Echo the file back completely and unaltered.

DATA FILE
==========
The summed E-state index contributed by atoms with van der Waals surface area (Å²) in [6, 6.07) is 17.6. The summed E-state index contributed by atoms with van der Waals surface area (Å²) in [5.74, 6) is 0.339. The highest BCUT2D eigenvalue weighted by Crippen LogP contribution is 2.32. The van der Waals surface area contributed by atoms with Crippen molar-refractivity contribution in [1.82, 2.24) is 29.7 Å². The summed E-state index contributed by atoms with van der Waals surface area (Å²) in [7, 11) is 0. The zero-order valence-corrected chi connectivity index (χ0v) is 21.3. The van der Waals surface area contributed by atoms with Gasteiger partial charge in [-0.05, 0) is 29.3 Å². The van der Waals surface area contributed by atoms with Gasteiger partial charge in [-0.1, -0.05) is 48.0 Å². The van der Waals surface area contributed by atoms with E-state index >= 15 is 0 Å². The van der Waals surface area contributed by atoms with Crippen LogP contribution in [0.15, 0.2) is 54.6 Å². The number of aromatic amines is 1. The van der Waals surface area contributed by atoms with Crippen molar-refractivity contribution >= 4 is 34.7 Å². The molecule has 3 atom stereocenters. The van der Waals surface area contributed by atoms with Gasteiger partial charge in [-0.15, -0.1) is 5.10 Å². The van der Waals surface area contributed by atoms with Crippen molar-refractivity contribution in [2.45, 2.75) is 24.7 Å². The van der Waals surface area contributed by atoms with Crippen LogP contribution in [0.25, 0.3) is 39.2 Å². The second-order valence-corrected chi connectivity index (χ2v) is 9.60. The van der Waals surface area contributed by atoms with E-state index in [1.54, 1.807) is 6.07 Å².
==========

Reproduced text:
The summed E-state index contributed by atoms with van der Waals surface area (Å²) in [6, 6.07) is 17.6. The summed E-state index contributed by atoms with van der Waals surface area (Å²) in [5.74, 6) is 0.339. The highest BCUT2D eigenvalue weighted by Crippen LogP contribution is 2.32. The van der Waals surface area contributed by atoms with Crippen molar-refractivity contribution in [1.82, 2.24) is 29.7 Å². The summed E-state index contributed by atoms with van der Waals surface area (Å²) in [7, 11) is 0. The zero-order valence-corrected chi connectivity index (χ0v) is 21.3. The van der Waals surface area contributed by atoms with Gasteiger partial charge in [-0.05, 0) is 29.3 Å². The van der Waals surface area contributed by atoms with Gasteiger partial charge in [-0.1, -0.05) is 48.0 Å². The van der Waals surface area contributed by atoms with E-state index >= 15 is 0 Å². The van der Waals surface area contributed by atoms with Crippen LogP contribution in [0.15, 0.2) is 54.6 Å². The number of aromatic amines is 1. The van der Waals surface area contributed by atoms with Crippen molar-refractivity contribution >= 4 is 34.7 Å². The molecule has 3 atom stereocenters. The van der Waals surface area contributed by atoms with Gasteiger partial charge in [-0.15, -0.1) is 5.10 Å². The van der Waals surface area contributed by atoms with Crippen molar-refractivity contribution in [2.45, 2.75) is 24.7 Å². The van der Waals surface area contributed by atoms with Crippen LogP contribution in [0.25, 0.3) is 39.2 Å². The second-order valence-corrected chi connectivity index (χ2v) is 9.60. The van der Waals surface area contributed by atoms with E-state index in [1.54, 1.807) is 6.07 Å².